The action was initially brought pursuant to Rules 23(a), 23(b)(1), 23(b)(2), and 23(b)(3) of the Federal Rules of Civil Procedure, on behalf of themselves and all of the other Limited Partners, exclusive of the Defendants, members of their immediate families, and the legal representatives, heirs, successors or assigns of the Defendants.
In 1996, the general partners of four Brauvin partnerships owing ninety-four percent of the assets proposed a liquidation strategy to the approximately 10,000 investors in the partnerships. The partnerships sought the majority consent by vote of each of the partnerships through a public proxy to sell the assets to an affiliate at 100% of the appraised value of the assets. As consequence of this transaction a complaint was filed alleging self-dealing transaction. The complaint alleged that Defendants failed and refused to adequately solicit or consider alternative proposals for the sale of the Partnerships' assets to a third party in an arm's-length transaction. Instead, that they have agreed to sell the Partnerships to, or effect a merger with, Brauvin Real Estate Funds, LLC, a Delaware limited liability company which was recently formed by the Defendants for the specific purpose of acquiring the assets of the limited partnerships. The complaint further alleged that these transactions would result in the Limited Partners receiving a grossly inadequate price per unit. By so doing, the Defendants have breached their fiduciary duty, which they owe to the Limited Partners by virtue of their position as General Partners.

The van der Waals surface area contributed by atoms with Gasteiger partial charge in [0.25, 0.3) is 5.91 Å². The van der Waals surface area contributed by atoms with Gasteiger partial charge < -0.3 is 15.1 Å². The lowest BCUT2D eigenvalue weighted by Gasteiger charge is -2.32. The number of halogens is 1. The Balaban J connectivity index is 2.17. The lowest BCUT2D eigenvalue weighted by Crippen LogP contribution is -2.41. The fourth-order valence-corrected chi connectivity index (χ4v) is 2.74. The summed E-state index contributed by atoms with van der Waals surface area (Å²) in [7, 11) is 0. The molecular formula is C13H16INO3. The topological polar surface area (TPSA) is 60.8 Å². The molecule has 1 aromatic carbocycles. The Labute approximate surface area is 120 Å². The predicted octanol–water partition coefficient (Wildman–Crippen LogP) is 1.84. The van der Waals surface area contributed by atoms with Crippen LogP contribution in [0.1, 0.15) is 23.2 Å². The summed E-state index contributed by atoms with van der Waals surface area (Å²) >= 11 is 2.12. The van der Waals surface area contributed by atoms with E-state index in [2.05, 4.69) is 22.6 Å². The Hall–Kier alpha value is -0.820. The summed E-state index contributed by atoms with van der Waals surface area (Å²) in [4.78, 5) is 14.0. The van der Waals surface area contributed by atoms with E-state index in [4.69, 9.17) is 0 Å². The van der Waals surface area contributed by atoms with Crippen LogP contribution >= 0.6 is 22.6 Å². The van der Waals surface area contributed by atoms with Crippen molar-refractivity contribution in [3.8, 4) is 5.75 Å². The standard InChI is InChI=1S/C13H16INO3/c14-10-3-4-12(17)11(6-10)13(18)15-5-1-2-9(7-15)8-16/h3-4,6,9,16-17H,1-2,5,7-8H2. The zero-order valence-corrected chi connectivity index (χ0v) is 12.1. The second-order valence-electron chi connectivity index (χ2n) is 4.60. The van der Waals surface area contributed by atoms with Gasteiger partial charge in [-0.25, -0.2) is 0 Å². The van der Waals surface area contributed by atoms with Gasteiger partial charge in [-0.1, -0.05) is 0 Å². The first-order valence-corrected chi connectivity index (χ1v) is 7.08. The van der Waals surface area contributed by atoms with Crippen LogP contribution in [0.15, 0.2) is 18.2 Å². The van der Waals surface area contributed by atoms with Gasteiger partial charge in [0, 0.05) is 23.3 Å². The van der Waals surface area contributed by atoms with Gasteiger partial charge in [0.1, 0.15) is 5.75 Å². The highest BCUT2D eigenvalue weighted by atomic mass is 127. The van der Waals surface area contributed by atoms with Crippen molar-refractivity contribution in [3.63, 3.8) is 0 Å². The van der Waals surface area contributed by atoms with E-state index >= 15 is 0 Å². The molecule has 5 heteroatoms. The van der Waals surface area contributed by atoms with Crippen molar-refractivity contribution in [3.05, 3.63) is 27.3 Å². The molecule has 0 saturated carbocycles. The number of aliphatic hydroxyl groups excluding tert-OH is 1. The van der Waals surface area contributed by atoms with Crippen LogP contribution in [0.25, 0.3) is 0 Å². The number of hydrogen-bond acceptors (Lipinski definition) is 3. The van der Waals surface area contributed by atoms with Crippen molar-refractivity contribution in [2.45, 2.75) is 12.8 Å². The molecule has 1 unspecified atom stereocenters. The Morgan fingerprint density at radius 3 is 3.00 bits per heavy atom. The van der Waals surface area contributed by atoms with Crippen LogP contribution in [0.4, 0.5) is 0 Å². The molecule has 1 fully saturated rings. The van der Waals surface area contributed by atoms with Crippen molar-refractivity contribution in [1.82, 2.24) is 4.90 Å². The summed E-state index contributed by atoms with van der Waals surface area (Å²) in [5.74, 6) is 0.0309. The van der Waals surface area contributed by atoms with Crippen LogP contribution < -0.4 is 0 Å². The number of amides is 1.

According to the closing Order, dated July 19, 2002 from U.S. District Judge Joan B. Gottschall of the Northern District of Illinois, Eastern Division, the case was settled in a manner that resulted in an affiliate of the partnerships acquiring the assets. Further, as part of the settlement, the Brauvin defendants in the case were reimbursed for all of their litigation fees and expenses by the plaintiff class.